How Online Schooling May Affect Your Health

Hobbs Hegedus, Staff Writer

While online school may protect a person’s health from COVID-19, it may be adversely affecting health in another way. Students are spending 7+ hours a day online, in both class and doing homework, and the symptoms of excessive screen time are on the rise among Prep students.

According to Dr. Nielson of Eyesafe, screen time has increased 60% nationwide during the pandemic. Meaning that most Americans are now using dangerous levels of screen time. With this excessive exposure to technology, many physical symptoms have begun manifesting in students. When asked about this Prep students remarked on physical changes; one of these people is Dario Cababa Wood ’21.

“Yeah, physically I’ve been feeling more… I guess strained, definitely more tired than usual” said Cababa Wood.

This sense of fatigue is common among many online learners and is associated with the other common side effects of excessive screen time: sleep deprivation and eye strain. These consequences can lead to a decrease in efficiency and performance. All this falls in line with Dr. Christopher Starr’s findings. “We call it the computer vision syndrome, and it combines both eye strain from just staring at the computers which are right in front of you for all those hours, that 13 hours or more. But it also, when we are on the computer, when we are staring at and fatiguing our eyes, we are also staring and not blinking as much. The blink rate, which is normally about 16-18 times a minute, decreases by about 50% to maybe eight blinks a minute…”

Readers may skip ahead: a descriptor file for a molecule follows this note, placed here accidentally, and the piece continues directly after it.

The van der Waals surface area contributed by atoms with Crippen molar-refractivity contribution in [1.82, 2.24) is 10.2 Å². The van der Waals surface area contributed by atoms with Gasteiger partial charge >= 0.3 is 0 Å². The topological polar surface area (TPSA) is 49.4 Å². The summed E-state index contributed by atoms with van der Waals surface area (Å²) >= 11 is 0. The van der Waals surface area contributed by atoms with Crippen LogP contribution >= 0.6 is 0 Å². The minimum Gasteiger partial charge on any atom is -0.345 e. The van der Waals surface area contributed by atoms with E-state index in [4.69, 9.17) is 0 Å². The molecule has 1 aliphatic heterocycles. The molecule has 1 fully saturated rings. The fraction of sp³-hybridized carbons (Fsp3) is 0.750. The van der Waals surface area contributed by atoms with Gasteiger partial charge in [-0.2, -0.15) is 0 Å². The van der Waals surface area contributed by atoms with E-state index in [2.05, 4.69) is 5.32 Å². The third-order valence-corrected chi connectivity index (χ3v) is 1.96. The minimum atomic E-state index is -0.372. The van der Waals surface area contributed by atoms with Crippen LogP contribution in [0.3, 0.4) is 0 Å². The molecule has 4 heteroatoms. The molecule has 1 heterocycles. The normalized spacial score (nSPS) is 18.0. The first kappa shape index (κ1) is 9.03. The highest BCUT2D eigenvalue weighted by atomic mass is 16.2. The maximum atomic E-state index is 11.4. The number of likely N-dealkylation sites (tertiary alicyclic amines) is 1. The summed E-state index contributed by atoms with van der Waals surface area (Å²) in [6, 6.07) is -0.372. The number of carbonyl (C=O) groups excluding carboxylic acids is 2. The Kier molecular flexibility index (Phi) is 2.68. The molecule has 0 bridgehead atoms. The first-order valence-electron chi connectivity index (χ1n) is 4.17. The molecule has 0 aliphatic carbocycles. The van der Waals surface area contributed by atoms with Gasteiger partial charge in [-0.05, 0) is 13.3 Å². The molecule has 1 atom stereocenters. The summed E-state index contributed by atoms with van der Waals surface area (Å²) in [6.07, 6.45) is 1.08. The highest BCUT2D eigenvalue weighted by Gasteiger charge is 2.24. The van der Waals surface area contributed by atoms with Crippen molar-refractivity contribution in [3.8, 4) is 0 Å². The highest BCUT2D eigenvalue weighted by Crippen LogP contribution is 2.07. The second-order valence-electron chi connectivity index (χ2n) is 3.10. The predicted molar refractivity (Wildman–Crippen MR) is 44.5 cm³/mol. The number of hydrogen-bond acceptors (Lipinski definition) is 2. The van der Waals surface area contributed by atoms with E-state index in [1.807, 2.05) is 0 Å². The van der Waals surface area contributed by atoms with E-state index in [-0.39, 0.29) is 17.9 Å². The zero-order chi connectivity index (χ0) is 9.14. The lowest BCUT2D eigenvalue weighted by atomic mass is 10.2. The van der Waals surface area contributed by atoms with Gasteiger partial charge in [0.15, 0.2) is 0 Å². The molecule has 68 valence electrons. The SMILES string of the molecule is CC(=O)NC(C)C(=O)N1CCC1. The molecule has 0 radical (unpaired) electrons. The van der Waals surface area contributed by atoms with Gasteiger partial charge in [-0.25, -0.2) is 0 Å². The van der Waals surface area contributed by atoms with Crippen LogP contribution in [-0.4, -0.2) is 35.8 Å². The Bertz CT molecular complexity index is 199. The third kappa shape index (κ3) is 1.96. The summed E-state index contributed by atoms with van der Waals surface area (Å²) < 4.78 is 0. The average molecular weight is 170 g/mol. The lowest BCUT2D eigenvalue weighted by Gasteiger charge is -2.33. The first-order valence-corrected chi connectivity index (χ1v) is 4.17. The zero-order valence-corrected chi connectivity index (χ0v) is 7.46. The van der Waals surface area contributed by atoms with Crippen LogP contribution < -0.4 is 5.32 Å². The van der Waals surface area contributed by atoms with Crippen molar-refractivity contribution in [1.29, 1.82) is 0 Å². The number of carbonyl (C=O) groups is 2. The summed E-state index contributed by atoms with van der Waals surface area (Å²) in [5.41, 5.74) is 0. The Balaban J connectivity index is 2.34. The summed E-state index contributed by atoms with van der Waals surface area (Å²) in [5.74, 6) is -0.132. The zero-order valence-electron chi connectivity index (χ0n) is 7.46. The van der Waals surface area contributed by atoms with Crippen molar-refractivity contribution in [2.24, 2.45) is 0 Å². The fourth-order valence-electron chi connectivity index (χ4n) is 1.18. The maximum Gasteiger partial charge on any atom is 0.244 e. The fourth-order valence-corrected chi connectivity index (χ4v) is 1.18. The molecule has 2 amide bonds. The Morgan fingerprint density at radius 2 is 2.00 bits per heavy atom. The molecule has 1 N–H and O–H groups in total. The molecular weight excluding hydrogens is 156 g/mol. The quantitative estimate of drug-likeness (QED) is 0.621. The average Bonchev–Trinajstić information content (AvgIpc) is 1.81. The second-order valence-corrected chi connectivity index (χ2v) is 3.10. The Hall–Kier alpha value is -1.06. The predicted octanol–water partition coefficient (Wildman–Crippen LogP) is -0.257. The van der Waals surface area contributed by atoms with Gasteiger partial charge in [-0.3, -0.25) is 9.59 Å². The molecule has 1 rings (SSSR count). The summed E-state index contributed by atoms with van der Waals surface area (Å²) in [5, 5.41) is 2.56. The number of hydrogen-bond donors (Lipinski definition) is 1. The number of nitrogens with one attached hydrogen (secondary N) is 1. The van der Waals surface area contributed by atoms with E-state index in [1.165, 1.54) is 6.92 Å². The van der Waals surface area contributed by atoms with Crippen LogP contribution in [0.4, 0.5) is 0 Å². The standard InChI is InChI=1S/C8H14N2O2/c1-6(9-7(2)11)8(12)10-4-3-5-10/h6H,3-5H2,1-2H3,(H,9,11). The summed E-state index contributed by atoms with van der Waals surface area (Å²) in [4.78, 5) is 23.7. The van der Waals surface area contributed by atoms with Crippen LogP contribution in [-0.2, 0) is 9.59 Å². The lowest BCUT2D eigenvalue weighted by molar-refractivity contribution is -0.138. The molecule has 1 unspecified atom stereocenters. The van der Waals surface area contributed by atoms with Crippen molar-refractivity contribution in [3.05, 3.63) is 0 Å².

When students are forced to stare at computers all day, this fatigue is more prevalent amongst students, as everyone is using screens all day, when usually school would be a break from staring at phones or tv screens. Lack of blinking leads to the eyes becoming irritated as they are not moistened regularly. This eye strain causes both blurred vision and headaches.

To avoid this, doctors recommend routinely every 20 minutes to close your eyes for 20 seconds, or just looking at something distant. Other than blinking problems, the blue light that emanates from screens suppresses the body’s melatonin (the hormone that controls sleep) and can lead to effects similar to insomnia.

Physical effects are not the only type of health problems being reported. Mental health has also been a concern with more reported cases of depression and anxiety. Online school has been shown to cause more stress amongst students, as they have no social interaction to comfort them and create balance. A survey performed on 2,100 undergraduates from various colleges revealed that over 90% of students felt a lack of motivation.

“It’s made it a lot harder to focus,” commented John Calvert ’22, “As well as just generally not making me want to do anything.”

This lack of motivation is also a consensus amongst high school and college students as the days feel like endless repeats with little enjoyment. About a majority of the undergraduates’ interviews agreed with this and told the interviewers that they felt a lack of motivation, concentration, and were overall more stressed.

“Yeah, I would definitely say I’ve been more stressed,” said Sophia Zaboukos ’22 “It’s hard to just to look at the computer all day.”

Feelings of stress and fatigue are common during this time, apparently for both college and high school students. The exhaustion from screens and the mental health decline have both collaborated to overall decrease a student’s happiness and an increase in anxiety. So if anyone experiences any of these symptoms, they should know, they are not alone. Do not be afraid to reach out to friends, family, a psychiatrist, or a school counselor.